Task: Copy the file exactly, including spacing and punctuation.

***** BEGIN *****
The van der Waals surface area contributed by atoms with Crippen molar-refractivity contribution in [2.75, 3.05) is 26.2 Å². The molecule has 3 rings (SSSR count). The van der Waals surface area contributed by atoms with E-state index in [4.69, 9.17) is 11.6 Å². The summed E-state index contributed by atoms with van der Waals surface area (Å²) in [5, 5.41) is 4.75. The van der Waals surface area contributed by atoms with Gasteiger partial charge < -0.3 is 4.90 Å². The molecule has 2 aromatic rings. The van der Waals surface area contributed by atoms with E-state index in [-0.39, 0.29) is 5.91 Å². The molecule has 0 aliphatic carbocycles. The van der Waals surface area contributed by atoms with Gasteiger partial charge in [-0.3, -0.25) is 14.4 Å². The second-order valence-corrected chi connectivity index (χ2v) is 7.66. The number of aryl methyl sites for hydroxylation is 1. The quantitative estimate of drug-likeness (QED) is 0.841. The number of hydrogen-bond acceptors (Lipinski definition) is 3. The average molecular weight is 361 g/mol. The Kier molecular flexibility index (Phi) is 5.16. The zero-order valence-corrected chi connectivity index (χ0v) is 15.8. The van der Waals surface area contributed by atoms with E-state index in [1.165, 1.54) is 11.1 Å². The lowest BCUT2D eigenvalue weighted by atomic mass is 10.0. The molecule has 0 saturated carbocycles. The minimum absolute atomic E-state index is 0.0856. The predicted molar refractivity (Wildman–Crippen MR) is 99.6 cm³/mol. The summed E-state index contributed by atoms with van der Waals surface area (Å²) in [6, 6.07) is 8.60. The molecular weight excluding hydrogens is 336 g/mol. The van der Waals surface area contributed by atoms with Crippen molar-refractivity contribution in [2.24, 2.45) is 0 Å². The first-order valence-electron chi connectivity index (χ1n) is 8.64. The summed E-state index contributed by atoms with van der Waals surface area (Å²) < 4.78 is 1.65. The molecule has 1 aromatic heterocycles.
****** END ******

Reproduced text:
The van der Waals surface area contributed by atoms with Crippen molar-refractivity contribution in [2.75, 3.05) is 26.2 Å². The molecule has 3 rings (SSSR count). The van der Waals surface area contributed by atoms with E-state index in [4.69, 9.17) is 11.6 Å². The summed E-state index contributed by atoms with van der Waals surface area (Å²) in [5, 5.41) is 4.75. The van der Waals surface area contributed by atoms with Gasteiger partial charge < -0.3 is 4.90 Å². The molecule has 2 aromatic rings. The van der Waals surface area contributed by atoms with E-state index in [-0.39, 0.29) is 5.91 Å². The molecule has 0 aliphatic carbocycles. The van der Waals surface area contributed by atoms with Gasteiger partial charge in [-0.3, -0.25) is 14.4 Å². The second-order valence-corrected chi connectivity index (χ2v) is 7.66. The number of aryl methyl sites for hydroxylation is 1. The quantitative estimate of drug-likeness (QED) is 0.841. The number of hydrogen-bond acceptors (Lipinski definition) is 3. The average molecular weight is 361 g/mol. The Kier molecular flexibility index (Phi) is 5.16. The zero-order valence-corrected chi connectivity index (χ0v) is 15.8. The van der Waals surface area contributed by atoms with E-state index in [1.165, 1.54) is 11.1 Å². The lowest BCUT2D eigenvalue weighted by atomic mass is 10.0. The molecule has 0 saturated carbocycles. The minimum absolute atomic E-state index is 0.0856. The predicted molar refractivity (Wildman–Crippen MR) is 99.6 cm³/mol. The summed E-state index contributed by atoms with van der Waals surface area (Å²) in [6, 6.07) is 8.60. The molecular weight excluding hydrogens is 336 g/mol. The van der Waals surface area contributed by atoms with Crippen molar-refractivity contribution in [2.24, 2.45) is 0 Å². The first-order valence-electron chi connectivity index (χ1n) is 8.64. The summed E-state index contributed by atoms with van der Waals surface area (Å²) < 4.78 is 1.65. The molecule has 1 aromatic heterocycles.